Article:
(From John Harbison’s What Do We Make of Bach?)
“At our first duo rehearsal—Bach’s B-
Minor Sonata was what we played—I already knew
This young woman interested me.
We borrowed a room (where was it?)
With a harpsichord (whose?)
And with few words began the sonata.
As this unfolded—recognition, confirmation,
Accord, consternation. Above all,
The marking of a common center.
She had told me Bach was her favorite composer,
Her home site, but by the end of the first movement,
I knew that in her case, this was not just
Devotion to the music, its spirit, its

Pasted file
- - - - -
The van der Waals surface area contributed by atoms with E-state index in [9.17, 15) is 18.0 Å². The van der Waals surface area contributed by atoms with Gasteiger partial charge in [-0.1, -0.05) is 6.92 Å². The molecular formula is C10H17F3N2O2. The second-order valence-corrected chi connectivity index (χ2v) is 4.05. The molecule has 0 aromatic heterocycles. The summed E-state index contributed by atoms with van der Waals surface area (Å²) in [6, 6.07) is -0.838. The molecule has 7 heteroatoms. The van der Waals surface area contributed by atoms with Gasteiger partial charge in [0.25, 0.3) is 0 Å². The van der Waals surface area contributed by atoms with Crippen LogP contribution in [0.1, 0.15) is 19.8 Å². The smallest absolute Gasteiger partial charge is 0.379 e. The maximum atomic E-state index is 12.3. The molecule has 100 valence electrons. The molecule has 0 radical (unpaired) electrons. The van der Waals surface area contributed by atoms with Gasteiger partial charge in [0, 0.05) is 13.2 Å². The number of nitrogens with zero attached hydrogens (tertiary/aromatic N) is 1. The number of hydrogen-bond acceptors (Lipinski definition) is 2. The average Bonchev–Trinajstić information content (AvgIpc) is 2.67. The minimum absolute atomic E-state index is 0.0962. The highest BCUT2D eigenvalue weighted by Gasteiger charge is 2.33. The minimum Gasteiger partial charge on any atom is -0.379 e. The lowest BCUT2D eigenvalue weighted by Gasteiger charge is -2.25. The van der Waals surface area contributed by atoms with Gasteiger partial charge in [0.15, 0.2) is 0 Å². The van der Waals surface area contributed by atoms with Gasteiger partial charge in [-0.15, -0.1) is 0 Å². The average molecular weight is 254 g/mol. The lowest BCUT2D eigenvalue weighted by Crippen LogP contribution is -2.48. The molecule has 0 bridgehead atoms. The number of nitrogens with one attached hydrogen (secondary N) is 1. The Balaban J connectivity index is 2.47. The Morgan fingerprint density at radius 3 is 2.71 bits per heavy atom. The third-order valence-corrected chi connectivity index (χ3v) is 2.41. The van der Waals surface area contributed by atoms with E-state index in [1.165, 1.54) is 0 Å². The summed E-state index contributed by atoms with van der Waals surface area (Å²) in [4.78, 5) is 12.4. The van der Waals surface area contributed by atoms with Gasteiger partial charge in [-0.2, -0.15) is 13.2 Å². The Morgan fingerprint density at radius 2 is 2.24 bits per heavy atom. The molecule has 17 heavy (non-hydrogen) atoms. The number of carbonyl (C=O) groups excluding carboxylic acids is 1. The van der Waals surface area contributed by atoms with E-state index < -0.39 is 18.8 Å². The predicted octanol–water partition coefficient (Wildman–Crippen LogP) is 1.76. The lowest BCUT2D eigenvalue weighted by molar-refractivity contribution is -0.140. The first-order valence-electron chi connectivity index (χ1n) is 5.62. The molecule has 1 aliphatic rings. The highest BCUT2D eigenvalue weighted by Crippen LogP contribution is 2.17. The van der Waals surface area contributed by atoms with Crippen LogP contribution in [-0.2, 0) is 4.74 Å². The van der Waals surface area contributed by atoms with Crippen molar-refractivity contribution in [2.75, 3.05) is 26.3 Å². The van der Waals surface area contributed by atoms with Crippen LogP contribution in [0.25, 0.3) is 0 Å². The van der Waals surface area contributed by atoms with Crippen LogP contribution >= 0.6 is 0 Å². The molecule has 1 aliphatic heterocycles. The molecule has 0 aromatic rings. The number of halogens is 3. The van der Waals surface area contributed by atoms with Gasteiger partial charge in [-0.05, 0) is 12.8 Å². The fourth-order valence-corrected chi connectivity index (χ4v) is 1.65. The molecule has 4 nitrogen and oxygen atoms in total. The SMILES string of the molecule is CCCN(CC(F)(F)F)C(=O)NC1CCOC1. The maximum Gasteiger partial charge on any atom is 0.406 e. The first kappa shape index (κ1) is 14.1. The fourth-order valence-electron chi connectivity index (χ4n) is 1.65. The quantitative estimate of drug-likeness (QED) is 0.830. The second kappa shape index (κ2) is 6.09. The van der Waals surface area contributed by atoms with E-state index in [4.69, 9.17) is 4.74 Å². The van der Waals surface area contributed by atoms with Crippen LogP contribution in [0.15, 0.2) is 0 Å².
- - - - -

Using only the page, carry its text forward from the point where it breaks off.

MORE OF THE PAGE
Generosity, but a trust in it,
A willingness to let it speak.
What I heard at the same time, in that
First movement, is the loneliness that often inhabits
The undertone of a great master’s work—
The habitation of a realm so rarely visited,
With so little company, to find that secret
In music, the performer needs an inner life,
A kind of solitary experience. I sensed a person
For whom art costs too much, for whom
The sharing of that intense experience
With others is often painful and risky.
I knew what that might be like!
I sensed joy, possibility, danger,
A fulcrum. A magnet. A talisman…
We began the second movement.”